Fostering Care for Children with Developmental Disabilities

“I just want my child to be healthy,” are the most common hopeful words of expecting parents, and yet, the numbers tell a different story. According to U.S. Centers for Disease Control and Prevention, approximately 1 in 6 children in the United States have at least one developmental delay.

United Way of Greater St. Louis (UWGSL) partners with organizations that prioritize the health and wellbeing of children, making sure they have access to resources needed for physical, mental and developmental health.

Through these partnerships and support, we look to ensure parents can have peace of mind knowing that their child is in safe hands. For a local couple, a UWGSL partner agency gave their child an opportunity to thrive during a time of vulnerability.

Help for Harper

Brandon and Samantha Craig gave birth to their firstborn child, Harper, on June 23, 2021. The joy that came from welcoming their first child was indescribable. It was a special day for a very special girl.

“I call her my unicorn baby because she was actually born on her due date which is super rare,” said Samantha. “She was perfect, she was beautiful, it was a good time.”

Brandon and Samantha took Harper home the next day and began to adjust to the reality of being new parents. At first, this new normal seemed overwhelming for them. Both of them were only children growing up and neither of them were surrounded by many infant babies. For Brandon especially, some of the simple things that came with taking care of a newborn baby seemed difficult.

“I had zero idea of what taking care of a child was like, I had never really changed a diaper or held many babies before,” said Brandon. “The first time I held her I felt like I was holding a million-dollar painting or something where if I even got a fingerprint on it, I would damage it. She was just so delicate and so precious.”

As the weeks and months went on, the aspect of parenting began to seem more natural, but as Harper approached 12-months-old, Brandon and Samantha started noticing some issues.

Harper often didn’t respond when called by her name, she wasn’t walking or attempting to walk, she was struggling with her speech, and had trouble focusing. A few months later, Brandon and Samantha decided to seek help for Harper as she continued to struggle in these areas.

They reached out to Missouri First Steps, hoping they could provide services to help with some of her developmental delays, but the problems persisted, and Brandon and Samantha noticed that she was behind in her development compared to other babies her age.

As worry began to set in, they finally decided to take Harper to a doctor. She was diagnosed with level-three autism.

“It hurts, it’s very hard to hear that your kid may struggle for the rest of their life, its something that I think no parent is really prepared for,” said Brandon.

“When we first got the diagnosis, I was already close to that acceptance level just because we had started noticing the delays since she was about 12-months-old,” said Samantha. “It was sad at first, going into pregnancy you’re thinking that everything is going to be standard, but as a mom you just learn to evolve, change and get the best out of this life for her.”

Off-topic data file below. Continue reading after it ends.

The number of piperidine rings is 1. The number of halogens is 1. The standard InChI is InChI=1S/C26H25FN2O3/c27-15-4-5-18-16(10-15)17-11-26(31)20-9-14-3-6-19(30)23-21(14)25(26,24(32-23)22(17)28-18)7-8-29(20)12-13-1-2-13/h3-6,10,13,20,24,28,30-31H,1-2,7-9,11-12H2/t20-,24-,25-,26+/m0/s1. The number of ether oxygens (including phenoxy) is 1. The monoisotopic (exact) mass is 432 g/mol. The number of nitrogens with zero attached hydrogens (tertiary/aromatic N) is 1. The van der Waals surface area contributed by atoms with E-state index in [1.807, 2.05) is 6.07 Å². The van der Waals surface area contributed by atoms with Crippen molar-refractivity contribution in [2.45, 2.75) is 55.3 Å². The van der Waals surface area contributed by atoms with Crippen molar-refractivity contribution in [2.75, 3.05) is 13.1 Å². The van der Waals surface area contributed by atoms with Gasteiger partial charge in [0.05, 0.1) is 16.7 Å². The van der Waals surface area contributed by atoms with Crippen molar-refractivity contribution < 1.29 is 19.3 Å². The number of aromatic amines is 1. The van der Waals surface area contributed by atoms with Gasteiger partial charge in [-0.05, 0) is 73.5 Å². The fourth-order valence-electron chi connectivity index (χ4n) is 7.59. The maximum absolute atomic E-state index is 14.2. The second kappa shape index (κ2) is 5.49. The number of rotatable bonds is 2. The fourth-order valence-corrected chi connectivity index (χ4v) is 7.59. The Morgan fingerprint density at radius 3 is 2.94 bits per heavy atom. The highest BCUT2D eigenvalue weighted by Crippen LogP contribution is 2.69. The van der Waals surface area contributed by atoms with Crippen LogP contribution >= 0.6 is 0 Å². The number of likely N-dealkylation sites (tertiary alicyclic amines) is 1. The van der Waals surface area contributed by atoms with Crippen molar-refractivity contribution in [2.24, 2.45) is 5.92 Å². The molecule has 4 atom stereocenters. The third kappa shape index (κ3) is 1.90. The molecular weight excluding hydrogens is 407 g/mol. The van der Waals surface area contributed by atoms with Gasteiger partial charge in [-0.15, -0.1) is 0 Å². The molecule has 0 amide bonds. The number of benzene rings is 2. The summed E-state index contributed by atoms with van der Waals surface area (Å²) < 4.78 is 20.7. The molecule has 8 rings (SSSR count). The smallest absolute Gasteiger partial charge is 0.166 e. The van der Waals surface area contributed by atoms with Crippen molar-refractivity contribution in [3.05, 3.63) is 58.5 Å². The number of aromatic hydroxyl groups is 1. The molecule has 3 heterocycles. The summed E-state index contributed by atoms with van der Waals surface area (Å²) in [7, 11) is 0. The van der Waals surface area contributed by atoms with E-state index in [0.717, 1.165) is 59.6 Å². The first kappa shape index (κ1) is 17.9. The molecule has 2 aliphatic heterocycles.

Despite the diagnosis, thanks to the recommendations of Missouri First Steps and one of Brandon and Samantha’s neighbors, they found out about UWGSL partner agency, United Services for Children, who changed the trajectory of Harper’s life.

United Services provides pediatric therapy and early intervention to children with developmental disabilities or delays by partnering with families to build a foundation for success. They used Applied Behavior Analysis (ABA) to understand Harper’s challenges and from there, work to increase behaviors that are helpful and decrease behaviors that are harmful or affect learning.

They began helping her with speech/language therapy, occupational therapy, how to express her wants and needs, how to develop a routine of doing simple things such as washing her hands, sitting upright in her chair, interacting with other people, and much more. Within a month, Brandon and Samantha started to see some notable changes in Harper. They noticed that she was communicating with them more, had a better understanding of her daily routine, and her behavior was much better.

Today, Harper is now 2 and a half-years-old and her development has gone from satisfactory to thriving. She can now walk, climb, jump, run, clap, and give high fives when asked, her hand-eye coordination is better as she is now able to play games on her parents’ iPad, and most of all, she is more aware of who her parents are and what they mean to her and that has meant the world to Samantha and Brandon.

They credit United Services for the tremendous progress that Harper has made. The individualized care they provide has paid dividends.

“In the few months that she has been attending United Services, the improvements that we’ve seen through their 1-one-1 care have been amazing,” said Brandon.

Every child is special, and for those who face challenges in the beginning, UWGSL and partners are there to provide an anchor of support and guidance so that no child is left behind.

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Rodney Humphries
Rodney Humphries